18. Services were held.
SCHNEIDMAN, Minner, 86, of Kendall,
March 14. Services and interment at Mt
Nebo Cemetery.
SIMON, Line, of Miami Beach. Eternal
Stanley Stern.
Bertha D. Davidson,
104, Passes
Mrs. Bertha D. Davidson, 104,
passed away March 27. She was a
resident of Miami Beach for 29
years, coming from Passaic, New
Jersey.
She was a founder of Temple
King Solomon of Miami Beach, a
life member of Hadassah, the
Sisterhood of the Temple, ORT,
and many other organizations.
She is survived by her daughter,
Edythe D. Jiser, a grandson, a
great-granddaughter and a sister,
Esther Slavkin of Bloomfield Ct.
Services were held in New
Jersey. Rubin-Zilbert in charge of
arrangements.
division, with responsibility for all
of Wometco's theatres and tourist
attractions, including the Miami
Seaquarium (R).
When Wometco was purchased
in April 1984 by a group of private
investors led by Kohlberg Kravis
Roberts and Co., he was elected
senior vice president in charge of
the entertainment division of the
successor company, WEI Enter-
prises Corporation. He retired in
May 1985.
Mr. Stern was a charter
member of Variety Clubs Interna-
tional Tent 33 (was recipient of its
"Good Guy Award" in 1969) and
vice president and a director of
the National Association of
Theatre Owners. He was also a
vice president of Motion Picture
Pioneers, served on the Advisory
Committee of Will Rogers
Hospital and was a director of the
Dade County Chapter of the
American Red Cross.
He enlisted in the U.S. Air
Corps during World War II as a
private and rose to the rank of ma-
jor. He held several campaign rib-
bons and the Bronze Star. He was
recalled to active duty during the
Korean conflict.
Mr. Stern is survived by his
mother, Ethel. His wife,
Madeleine, died in 1986.
Services were held Wednesday
at 1:30 p.m. at Temple Beth Am.
FRANK, Irving, of Miami Beach. Rubin-
Zlbert.
GERTLERKRUPP, EUie. 34. Services held
in Montreal.
LIEBERMAN, Eli, of Miami Beach. Rubin
Zilbert.
HOFFMAN, Daniel, 82, of North Miami
Beach, March 30. Levitt-Weinstein.
ZAIDENWORM, Mrs. Gilt Schulman, of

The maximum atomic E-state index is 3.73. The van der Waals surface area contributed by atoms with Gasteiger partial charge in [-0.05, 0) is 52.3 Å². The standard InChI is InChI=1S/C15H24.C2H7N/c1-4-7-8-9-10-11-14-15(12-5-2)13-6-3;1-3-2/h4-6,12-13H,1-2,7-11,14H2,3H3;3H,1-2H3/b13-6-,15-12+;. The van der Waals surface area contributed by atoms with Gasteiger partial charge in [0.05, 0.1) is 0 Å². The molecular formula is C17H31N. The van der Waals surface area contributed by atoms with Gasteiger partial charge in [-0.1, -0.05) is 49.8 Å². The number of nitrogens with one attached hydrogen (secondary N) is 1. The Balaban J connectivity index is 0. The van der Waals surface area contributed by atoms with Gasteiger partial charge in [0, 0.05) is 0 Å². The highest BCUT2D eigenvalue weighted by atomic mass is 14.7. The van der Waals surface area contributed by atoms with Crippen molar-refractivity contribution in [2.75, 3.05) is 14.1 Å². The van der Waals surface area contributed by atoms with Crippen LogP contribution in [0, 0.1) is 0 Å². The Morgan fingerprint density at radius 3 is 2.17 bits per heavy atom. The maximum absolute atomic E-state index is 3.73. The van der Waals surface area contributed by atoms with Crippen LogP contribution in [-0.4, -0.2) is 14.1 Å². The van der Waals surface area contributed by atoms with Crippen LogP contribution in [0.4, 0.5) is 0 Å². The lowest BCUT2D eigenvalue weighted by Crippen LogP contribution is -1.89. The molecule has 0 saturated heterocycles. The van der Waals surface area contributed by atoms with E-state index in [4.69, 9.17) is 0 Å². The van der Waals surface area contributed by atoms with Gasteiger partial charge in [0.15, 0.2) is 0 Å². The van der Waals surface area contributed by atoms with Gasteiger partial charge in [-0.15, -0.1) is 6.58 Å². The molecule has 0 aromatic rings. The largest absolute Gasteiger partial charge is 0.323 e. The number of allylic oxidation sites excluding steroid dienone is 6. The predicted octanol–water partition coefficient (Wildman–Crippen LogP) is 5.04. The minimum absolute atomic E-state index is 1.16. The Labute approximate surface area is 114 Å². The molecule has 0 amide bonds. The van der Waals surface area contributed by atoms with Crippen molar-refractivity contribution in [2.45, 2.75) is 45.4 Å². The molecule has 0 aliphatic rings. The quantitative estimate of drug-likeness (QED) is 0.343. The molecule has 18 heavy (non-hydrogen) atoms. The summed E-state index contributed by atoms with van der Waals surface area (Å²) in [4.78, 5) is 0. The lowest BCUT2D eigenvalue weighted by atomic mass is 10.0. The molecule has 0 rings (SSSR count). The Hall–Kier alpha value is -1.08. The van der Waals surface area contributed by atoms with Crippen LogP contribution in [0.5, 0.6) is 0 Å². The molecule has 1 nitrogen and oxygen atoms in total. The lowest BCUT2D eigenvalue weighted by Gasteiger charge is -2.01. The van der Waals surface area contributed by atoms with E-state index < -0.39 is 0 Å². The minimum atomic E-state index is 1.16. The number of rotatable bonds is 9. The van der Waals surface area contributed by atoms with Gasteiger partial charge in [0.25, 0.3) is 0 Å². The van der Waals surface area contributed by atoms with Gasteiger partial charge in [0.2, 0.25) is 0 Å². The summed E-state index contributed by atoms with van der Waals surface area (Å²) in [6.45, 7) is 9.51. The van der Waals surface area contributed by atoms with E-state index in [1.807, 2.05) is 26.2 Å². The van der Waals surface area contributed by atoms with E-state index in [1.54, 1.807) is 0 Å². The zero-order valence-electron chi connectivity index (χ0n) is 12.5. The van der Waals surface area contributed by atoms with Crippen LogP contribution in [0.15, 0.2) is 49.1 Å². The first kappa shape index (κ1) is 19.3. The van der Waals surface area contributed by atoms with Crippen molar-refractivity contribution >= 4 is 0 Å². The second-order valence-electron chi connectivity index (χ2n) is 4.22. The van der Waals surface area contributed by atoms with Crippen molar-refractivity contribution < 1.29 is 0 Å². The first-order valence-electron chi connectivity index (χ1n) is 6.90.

Miami Beach. Rubin-Zilbert.
SHERRY, Rochelle (Shellie) of Miami.
Rubin-Zilbert.
26640 (.reenheldRd.
Oak Park. Michigan 48237
(313) 543-1622
Hebrew Memorial Chapel
of Greater Detroit
Efficient. Reliable. Traditional
with
Dignity and Understanding
Complete Shipping Service From I- ii >t ill,i Area
Your First Call to Us will
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Lakeside Memorial Park and Eternal Light Funeral Directors arc proud to
sponsor this unique program which combines ownership of a plot at our
beautiful Memorial Park and a plan for prc-paid funeral service*.
Thi exceptional value MM res that vour one call will put you in touch with
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traditional Jewish funeral that son have to.
HERE IS WHAT WE INCLUDE:
Prompt Transfer from Place of
Death
Care and Preparation of Deceased
Casket and Hearse
Arrangement Direction of
Graveside Services
Permits and Benefit Assistance
24 hour emergency service
Shiva Candles, Cards and Benches
Gravcsite
Paved Private Visitation Path
Steel Reinforced Concrete Vault
Opening and Closing of Grave
Perpetual Gravesites Care
No maintenance or service fees
A Jewish Tradition since I95S
TOTAL: $1,595
No Interest Payment Plan* Available
For complete information on our plot and funeral service package plan
call your Lakeside/Eternal Light representative today.
In lime of need, one call will handle all the details
DADE:
592-0690
BROWARD:
525-9339
Ida Schwartz, 79, of Miami pass-
ed away March 29. She had made
her home here for the past 70
years coming from Fort Pierce,
Fl.
She was a member of the NC-
-W-sSastBr-
She is survived bv hpr 0;*
say--Was
Services were held.
Through years of dedicated service,
we have become the largest Jewish
Family owned and operated
Funeral Chapel in Florida
FUNERALS AVAILABLE THROUGH "THE ASSURED PLAN
RRIES. BLASBERG IRA M. BLASBERG MICHAEL C BLASBERG
FUNERAL DIRECTOR
Pas! President Jewish Funeral
Oneetorsot America
'20 SEVENTY FIRST STREET
IRA M. BLASBERG
Funeral Director
865-2353
Funeral Director
MIAMI BEACH KOHiDA;
When a loss occurs
away from home.
FOREST PARK CHAPEL, INC.
Here and in New York,
to assure swift and
understanding service
Dade County
532-2099
Browdrd County
532-2099
Represented by Riverside Memorial Chapel, Inc.
New York: (718)263-7600 Queens Blvd. & 76th Rd., Forest Hills. NY.
You heard us right: Menorah wants you to shop and compare
pre-arrangement plans. Then come to Menorah last. With "ve
convenient locations, the finest options to custom-tailor your
plan, memorial gardens In Palm Beach and Broward. and
expert, counselors. Menorah is the plan more Jewish families
are choosing. And our plans are available at the lowest pnees
quoted by anyone. So go ahead shop "them" first. Then come
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^^Gardena and Funeral Chapel*
North Miami Beach: 935-3939 Sunrise: 742-6000
Margate: 975-O011 Deerfield Beach: 427-4700
West Palm Beach: 627-2277
Crmrlrrtrs Funeral Chaprb Mausoleum ITr Need HlanntnR


Business
Notes
Eliot Bennett Treister has been
appointed Loan Proposal Analyst
at Florida Fidelity Financial, ac-
cording to Marjorie Weber, presi-
dent The Miami-based firm deals
investment banking for the real
estate community.
The law firm of Tescher and
MiUtein PA, has announced the
KSn of its offices to 2100
Ponce de Leon Boulevard, pen-
thouse. Coral Gables. Victor L